By Neil Cavuto, ,
Published May 16, 2015
I think every administration has its villains.
Ronald Reagan had his evil Soviet empire.
President Bush his own Axis of Evil.
This president? In a word, business. Not all businesses, but it seems most big businesses. The ones who make money — or try to.
So creditors who've lost billions in Chrysler and are leery of losing more? They're villains. The company they're not interested in losing more to? Not villains.
Huge multi-national companies that hire workers abroad and get tax breaks here? Villains. Sick companies like Chrysler being pushed into a foreign automaker's hands on taxpayers' dime, no less? Not villains.
The president wants to limit U.S. companies' ability to defer paying U.S. taxes on offshore earnings, so they can grow and remain viable. But wholeheartedly endorses spending billions in U.S. taxpayer dollars seeking effective control of a U.S. auto giant to an Italian concern on the slim, dare I say, remote chance, it can be viable.
No wonder so many business leaders are anxious. Not greedy bankers who took millions in bonuses for running their companies into the ground and had it coming. The many more bankers, who avoided this fate, you don't hear about who did not.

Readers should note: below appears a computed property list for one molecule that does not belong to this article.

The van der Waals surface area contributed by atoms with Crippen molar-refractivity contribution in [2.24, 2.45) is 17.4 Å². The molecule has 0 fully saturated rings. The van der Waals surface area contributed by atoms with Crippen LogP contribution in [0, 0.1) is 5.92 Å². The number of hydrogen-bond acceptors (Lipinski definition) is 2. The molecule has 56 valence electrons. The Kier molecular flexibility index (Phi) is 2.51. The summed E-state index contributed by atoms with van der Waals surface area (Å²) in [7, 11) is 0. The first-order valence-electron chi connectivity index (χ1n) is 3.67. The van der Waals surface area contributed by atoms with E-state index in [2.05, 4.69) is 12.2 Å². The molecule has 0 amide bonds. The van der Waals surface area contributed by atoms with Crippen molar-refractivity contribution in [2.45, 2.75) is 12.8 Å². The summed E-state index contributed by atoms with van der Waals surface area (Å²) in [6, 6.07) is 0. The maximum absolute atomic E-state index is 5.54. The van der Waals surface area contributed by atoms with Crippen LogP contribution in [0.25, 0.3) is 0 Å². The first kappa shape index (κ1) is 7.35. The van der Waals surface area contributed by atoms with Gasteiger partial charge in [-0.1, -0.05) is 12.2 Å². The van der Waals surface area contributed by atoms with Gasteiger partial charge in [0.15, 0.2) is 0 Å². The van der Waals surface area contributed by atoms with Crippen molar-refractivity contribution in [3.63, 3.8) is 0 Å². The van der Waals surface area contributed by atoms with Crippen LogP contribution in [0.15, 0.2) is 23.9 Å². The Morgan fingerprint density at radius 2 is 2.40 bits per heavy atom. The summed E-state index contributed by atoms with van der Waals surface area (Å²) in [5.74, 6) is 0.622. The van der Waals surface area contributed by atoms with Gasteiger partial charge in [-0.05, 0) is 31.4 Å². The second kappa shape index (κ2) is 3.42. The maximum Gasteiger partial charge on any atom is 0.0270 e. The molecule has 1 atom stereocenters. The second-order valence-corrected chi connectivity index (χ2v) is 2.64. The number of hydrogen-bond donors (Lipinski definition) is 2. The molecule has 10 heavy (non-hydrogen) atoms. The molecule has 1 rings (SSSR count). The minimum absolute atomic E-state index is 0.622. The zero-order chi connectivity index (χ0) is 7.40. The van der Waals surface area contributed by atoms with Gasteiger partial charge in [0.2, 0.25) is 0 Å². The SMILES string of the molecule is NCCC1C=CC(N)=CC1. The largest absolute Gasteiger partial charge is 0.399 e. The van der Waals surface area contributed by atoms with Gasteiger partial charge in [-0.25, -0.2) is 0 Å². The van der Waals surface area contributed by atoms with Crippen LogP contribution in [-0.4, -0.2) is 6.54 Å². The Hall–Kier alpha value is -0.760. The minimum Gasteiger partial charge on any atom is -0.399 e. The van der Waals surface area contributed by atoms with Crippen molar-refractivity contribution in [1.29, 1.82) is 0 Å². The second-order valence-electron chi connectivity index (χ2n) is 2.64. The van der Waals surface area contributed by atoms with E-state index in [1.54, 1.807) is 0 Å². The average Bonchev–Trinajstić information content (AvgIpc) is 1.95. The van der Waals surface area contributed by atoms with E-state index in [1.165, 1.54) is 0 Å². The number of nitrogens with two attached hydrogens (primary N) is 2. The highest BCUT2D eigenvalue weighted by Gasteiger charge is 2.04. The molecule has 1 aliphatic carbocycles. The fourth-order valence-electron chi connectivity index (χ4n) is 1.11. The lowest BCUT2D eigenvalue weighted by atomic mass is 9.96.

Yet it's easier to lump them together, I guess. All bankers are fat cats. All brokers are clueless. All those who try to remain viable here by expanding there are evil here and there.
I guess I could see all this if there was anything remotely consistent in any of this. But it's hard for companies to be saintly when they're being lectured by a president who prefers acting like Sybil:
Blasting Wall Street one day; embracing it the next.
Vilifying CEOs one day; coddling them the next.
Ripping companies that dare look for tax breaks after paying billions; praising efforts to save losing ones, even if it means our spending billions more.
It's not corporate America that needs straightening out. Just straight and consistent talk from the guy who claims he is.
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